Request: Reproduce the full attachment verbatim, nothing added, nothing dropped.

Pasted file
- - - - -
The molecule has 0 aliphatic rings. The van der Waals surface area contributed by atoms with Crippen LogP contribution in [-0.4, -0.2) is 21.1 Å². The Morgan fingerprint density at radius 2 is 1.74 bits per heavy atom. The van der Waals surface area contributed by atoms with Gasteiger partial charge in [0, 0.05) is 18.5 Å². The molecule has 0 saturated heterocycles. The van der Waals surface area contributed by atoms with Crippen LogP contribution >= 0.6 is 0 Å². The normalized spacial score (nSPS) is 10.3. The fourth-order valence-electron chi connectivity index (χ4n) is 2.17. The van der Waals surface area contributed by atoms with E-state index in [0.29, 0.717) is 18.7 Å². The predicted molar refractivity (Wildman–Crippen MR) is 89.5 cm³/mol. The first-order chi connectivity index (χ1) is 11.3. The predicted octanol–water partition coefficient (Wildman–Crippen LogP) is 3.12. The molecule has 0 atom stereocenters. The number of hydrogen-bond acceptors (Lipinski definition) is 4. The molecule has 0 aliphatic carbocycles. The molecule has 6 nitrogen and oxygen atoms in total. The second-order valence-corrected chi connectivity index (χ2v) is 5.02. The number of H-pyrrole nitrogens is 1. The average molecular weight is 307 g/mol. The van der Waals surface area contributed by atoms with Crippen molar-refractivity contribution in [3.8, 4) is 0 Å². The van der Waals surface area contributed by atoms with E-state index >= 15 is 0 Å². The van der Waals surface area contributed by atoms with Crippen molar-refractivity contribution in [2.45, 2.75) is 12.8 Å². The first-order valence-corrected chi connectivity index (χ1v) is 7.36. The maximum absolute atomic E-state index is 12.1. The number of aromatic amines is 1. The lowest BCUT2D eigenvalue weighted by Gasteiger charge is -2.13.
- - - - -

The molecule has 0 aliphatic rings. The van der Waals surface area contributed by atoms with Crippen LogP contribution in [-0.4, -0.2) is 21.1 Å². The Morgan fingerprint density at radius 2 is 1.74 bits per heavy atom. The van der Waals surface area contributed by atoms with Gasteiger partial charge in [0, 0.05) is 18.5 Å². The molecule has 0 saturated heterocycles. The van der Waals surface area contributed by atoms with Crippen LogP contribution >= 0.6 is 0 Å². The normalized spacial score (nSPS) is 10.3. The fourth-order valence-electron chi connectivity index (χ4n) is 2.17. The van der Waals surface area contributed by atoms with E-state index in [0.29, 0.717) is 18.7 Å². The predicted molar refractivity (Wildman–Crippen MR) is 89.5 cm³/mol. The first-order chi connectivity index (χ1) is 11.3. The predicted octanol–water partition coefficient (Wildman–Crippen LogP) is 3.12. The molecule has 0 atom stereocenters. The number of hydrogen-bond acceptors (Lipinski definition) is 4. The molecule has 0 aliphatic carbocycles. The molecule has 6 nitrogen and oxygen atoms in total. The second-order valence-corrected chi connectivity index (χ2v) is 5.02. The number of H-pyrrole nitrogens is 1. The average molecular weight is 307 g/mol. The van der Waals surface area contributed by atoms with Crippen molar-refractivity contribution in [3.8, 4) is 0 Å². The van der Waals surface area contributed by atoms with E-state index >= 15 is 0 Å². The van der Waals surface area contributed by atoms with Crippen molar-refractivity contribution in [2.45, 2.75) is 12.8 Å². The first-order valence-corrected chi connectivity index (χ1v) is 7.36. The maximum absolute atomic E-state index is 12.1. The number of aromatic amines is 1. The lowest BCUT2D eigenvalue weighted by Gasteiger charge is -2.13.